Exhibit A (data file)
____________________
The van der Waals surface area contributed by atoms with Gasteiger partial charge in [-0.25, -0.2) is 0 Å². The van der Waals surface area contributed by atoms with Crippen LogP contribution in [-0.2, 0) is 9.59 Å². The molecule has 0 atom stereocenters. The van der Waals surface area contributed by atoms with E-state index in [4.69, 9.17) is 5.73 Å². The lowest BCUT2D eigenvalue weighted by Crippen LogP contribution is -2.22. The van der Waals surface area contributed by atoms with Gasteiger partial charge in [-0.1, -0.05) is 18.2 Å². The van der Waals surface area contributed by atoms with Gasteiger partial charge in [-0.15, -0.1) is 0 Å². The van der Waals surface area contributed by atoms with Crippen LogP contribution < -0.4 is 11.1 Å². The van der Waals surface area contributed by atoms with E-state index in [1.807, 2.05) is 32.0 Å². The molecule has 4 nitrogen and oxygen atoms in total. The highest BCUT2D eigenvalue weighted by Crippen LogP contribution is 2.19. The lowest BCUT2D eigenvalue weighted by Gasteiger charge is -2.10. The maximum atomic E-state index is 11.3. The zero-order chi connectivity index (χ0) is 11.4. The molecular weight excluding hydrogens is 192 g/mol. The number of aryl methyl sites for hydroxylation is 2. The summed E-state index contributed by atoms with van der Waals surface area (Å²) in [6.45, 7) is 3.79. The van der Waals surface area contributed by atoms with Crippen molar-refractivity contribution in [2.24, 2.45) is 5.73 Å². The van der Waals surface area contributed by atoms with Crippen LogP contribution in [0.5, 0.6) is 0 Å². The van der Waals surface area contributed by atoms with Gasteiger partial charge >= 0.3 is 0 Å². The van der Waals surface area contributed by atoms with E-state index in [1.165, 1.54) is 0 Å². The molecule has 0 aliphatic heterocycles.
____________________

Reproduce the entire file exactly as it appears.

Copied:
The van der Waals surface area contributed by atoms with Gasteiger partial charge in [-0.25, -0.2) is 0 Å². The van der Waals surface area contributed by atoms with Crippen LogP contribution in [-0.2, 0) is 9.59 Å². The molecule has 0 atom stereocenters. The van der Waals surface area contributed by atoms with E-state index in [4.69, 9.17) is 5.73 Å². The lowest BCUT2D eigenvalue weighted by Crippen LogP contribution is -2.22. The van der Waals surface area contributed by atoms with Gasteiger partial charge in [-0.1, -0.05) is 18.2 Å². The van der Waals surface area contributed by atoms with Gasteiger partial charge in [-0.15, -0.1) is 0 Å². The van der Waals surface area contributed by atoms with Crippen LogP contribution < -0.4 is 11.1 Å². The van der Waals surface area contributed by atoms with E-state index in [1.807, 2.05) is 32.0 Å². The molecule has 4 nitrogen and oxygen atoms in total. The highest BCUT2D eigenvalue weighted by Crippen LogP contribution is 2.19. The lowest BCUT2D eigenvalue weighted by Gasteiger charge is -2.10. The maximum atomic E-state index is 11.3. The zero-order chi connectivity index (χ0) is 11.4. The molecular weight excluding hydrogens is 192 g/mol. The number of aryl methyl sites for hydroxylation is 2. The summed E-state index contributed by atoms with van der Waals surface area (Å²) in [6.45, 7) is 3.79. The van der Waals surface area contributed by atoms with Crippen molar-refractivity contribution in [2.24, 2.45) is 5.73 Å². The van der Waals surface area contributed by atoms with Crippen LogP contribution in [0.5, 0.6) is 0 Å². The van der Waals surface area contributed by atoms with Gasteiger partial charge >= 0.3 is 0 Å². The van der Waals surface area contributed by atoms with E-state index in [1.165, 1.54) is 0 Å². The molecule has 0 aliphatic heterocycles.